Monday, May 30, 2011

Meeting top-down power.

We met the Secretary-General of the Department for Gender Equality of the Greek Parliament in Athens, bright and early. The Sec-Gen was in fact the former president of the Center for Gender Studies at Panteion University, which we visited the day before but didn't get much information because the woman who welcomed us was in charge of administration. They seem to be doing lots of interesting work though, organising conferences with guest lecturers like Judith Butler (!) and film screenings of 'Frida' and 'Boys Don't Cry'.

Anyway, at the Department of Gender Equality we were welcomed by three women and and one (gay) man. I'm sorry to see the dearth of heterosexual men in this department (possibly because most Greek men are Spartans). But they somehow managed to mainstream gender throughout the government, so at least de jure women are taken into account. Although I'm not so much concerned with parity in numbers as with social attitudes.

They started a helpline for female victims of domestic violence, and they say it's doing well. But someone asked well, what about migrant women victims? They don't dare to go to the police because they are afraid they will be deported for their undocumented (illegal) status. So even when violence happens (and with undocumented migrant men too), they keep quiet or deal with it on their own.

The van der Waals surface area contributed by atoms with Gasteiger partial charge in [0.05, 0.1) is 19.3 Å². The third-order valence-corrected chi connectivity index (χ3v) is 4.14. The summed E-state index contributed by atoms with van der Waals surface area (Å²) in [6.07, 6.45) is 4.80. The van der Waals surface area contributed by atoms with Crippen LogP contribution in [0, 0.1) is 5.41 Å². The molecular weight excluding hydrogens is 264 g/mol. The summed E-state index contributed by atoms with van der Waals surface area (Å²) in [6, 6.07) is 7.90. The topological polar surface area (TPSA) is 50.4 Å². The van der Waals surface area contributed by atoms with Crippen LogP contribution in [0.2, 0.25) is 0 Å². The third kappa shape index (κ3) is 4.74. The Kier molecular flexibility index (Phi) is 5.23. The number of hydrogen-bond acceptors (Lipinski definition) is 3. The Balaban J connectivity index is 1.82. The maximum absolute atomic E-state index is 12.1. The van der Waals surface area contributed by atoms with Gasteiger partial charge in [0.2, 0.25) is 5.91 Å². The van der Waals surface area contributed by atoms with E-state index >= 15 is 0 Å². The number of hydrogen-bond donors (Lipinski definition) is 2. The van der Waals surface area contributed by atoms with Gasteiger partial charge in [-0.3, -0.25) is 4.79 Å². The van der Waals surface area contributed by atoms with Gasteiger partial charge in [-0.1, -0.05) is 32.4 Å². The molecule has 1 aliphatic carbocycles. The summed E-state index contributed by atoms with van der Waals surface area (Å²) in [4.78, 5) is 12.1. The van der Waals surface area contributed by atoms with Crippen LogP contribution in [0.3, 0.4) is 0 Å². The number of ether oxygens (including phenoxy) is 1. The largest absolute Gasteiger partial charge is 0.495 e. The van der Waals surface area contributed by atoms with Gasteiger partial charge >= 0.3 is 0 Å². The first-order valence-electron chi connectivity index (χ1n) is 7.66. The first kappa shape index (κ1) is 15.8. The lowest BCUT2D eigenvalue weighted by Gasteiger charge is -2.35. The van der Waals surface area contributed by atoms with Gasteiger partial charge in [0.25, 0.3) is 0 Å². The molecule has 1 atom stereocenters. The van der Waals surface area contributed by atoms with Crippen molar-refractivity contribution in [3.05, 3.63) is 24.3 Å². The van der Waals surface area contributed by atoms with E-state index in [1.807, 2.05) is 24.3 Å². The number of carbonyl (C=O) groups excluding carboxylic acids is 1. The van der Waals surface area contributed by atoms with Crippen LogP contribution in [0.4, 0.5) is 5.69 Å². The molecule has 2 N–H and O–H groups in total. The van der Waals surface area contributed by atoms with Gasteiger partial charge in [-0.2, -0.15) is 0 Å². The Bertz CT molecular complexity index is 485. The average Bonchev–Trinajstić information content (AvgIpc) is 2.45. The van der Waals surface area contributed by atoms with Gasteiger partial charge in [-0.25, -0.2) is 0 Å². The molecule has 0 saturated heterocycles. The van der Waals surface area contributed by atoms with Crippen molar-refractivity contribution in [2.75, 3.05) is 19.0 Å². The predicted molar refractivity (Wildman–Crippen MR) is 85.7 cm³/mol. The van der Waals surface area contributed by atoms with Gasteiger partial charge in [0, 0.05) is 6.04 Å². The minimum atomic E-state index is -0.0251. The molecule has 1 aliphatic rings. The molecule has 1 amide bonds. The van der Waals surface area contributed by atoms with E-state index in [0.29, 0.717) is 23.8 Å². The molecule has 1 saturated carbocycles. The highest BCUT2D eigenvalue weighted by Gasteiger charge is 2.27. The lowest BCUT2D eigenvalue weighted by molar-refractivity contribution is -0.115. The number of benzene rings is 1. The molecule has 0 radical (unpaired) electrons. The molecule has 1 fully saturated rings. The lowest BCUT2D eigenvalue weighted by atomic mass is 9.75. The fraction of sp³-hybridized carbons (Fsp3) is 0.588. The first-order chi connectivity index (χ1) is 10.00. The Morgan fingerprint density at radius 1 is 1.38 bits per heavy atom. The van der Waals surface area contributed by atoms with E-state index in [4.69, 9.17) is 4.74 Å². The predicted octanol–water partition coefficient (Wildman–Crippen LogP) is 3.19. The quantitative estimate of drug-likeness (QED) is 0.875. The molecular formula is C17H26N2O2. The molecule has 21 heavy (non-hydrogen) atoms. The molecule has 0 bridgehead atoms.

Immigration is framed as a 'problem' to be solved, because "these people coming, they don't have jobs, and we don't know how Greece can accept them". Never mind that they come to do all the dirty informal jobs that 'native Greek' people don't want to do.

I found this pamphlet in the office for the prevention of tuberculosis (TB). The pamphlet does not say that immigrants are bringing in TB explicitly, but the head of iRED had explicitly mentioned that immigrants bring in diseases that have already been eradicated in Greece. But let's take a look at the cover:
A dark-skinned man of indeterminate ethnic origin smiling, and the words 'Tuberculosis' - we associate foreigners with the disease.

And the inside:
A dark-skinned woman of indeterminate ethnic origin with a head covering, sitting in a dark, dirty-looking  room - the idea of foreigners (and possibly, gasp, Muslims foreigners) bringing disease because of their filthy lifestyle.

Images of 'modern science', the answer to curing TB. And science, especially medical science, can be used to justify many actions.

Conclusion: TB is brought into Greece by immigrants. Stop immigration and therefore, stop TB, the disease of the developing world and outdated times.

The ironic part about finding this pamphlet was that the Sec-Gen was very insistent on the importance of the media in reproducing gender norms and had programmes and prizes to promote gender-fair advertising. But intersectionality was forgotten, so they ended up reproducing other unjust structures.

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